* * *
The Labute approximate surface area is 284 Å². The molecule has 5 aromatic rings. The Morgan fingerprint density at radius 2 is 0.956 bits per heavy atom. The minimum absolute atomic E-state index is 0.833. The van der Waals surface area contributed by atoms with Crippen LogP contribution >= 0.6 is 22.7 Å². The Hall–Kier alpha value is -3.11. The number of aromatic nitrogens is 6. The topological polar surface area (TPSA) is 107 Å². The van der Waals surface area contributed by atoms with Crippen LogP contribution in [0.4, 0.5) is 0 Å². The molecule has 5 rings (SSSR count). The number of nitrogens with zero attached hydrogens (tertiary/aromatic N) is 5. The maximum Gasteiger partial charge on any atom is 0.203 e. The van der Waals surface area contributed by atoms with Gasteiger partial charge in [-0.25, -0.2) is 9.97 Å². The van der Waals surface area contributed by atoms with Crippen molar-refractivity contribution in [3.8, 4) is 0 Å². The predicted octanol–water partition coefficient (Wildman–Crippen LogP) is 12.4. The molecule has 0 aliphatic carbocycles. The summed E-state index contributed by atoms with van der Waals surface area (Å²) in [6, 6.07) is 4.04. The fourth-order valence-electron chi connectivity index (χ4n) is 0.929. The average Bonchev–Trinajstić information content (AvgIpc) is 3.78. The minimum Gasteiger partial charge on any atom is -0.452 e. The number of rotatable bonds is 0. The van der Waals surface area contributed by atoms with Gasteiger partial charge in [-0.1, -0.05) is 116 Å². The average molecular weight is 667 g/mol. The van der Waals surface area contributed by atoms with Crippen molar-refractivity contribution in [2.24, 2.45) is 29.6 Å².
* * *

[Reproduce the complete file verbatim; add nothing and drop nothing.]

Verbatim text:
The Labute approximate surface area is 284 Å². The molecule has 5 aromatic rings. The Morgan fingerprint density at radius 2 is 0.956 bits per heavy atom. The minimum absolute atomic E-state index is 0.833. The van der Waals surface area contributed by atoms with Crippen LogP contribution >= 0.6 is 22.7 Å². The Hall–Kier alpha value is -3.11. The number of aromatic nitrogens is 6. The topological polar surface area (TPSA) is 107 Å². The van der Waals surface area contributed by atoms with Crippen LogP contribution in [0.4, 0.5) is 0 Å². The molecule has 5 rings (SSSR count). The number of nitrogens with zero attached hydrogens (tertiary/aromatic N) is 5. The maximum Gasteiger partial charge on any atom is 0.203 e. The van der Waals surface area contributed by atoms with Gasteiger partial charge in [-0.25, -0.2) is 9.97 Å². The van der Waals surface area contributed by atoms with Crippen molar-refractivity contribution in [3.8, 4) is 0 Å². The predicted octanol–water partition coefficient (Wildman–Crippen LogP) is 12.4. The molecule has 0 aliphatic carbocycles. The summed E-state index contributed by atoms with van der Waals surface area (Å²) in [6, 6.07) is 4.04. The fourth-order valence-electron chi connectivity index (χ4n) is 0.929. The average Bonchev–Trinajstić information content (AvgIpc) is 3.78. The minimum Gasteiger partial charge on any atom is -0.452 e. The number of rotatable bonds is 0. The van der Waals surface area contributed by atoms with Gasteiger partial charge in [-0.1, -0.05) is 116 Å². The average molecular weight is 667 g/mol. The van der Waals surface area contributed by atoms with Crippen molar-refractivity contribution in [2.24, 2.45) is 29.6 Å².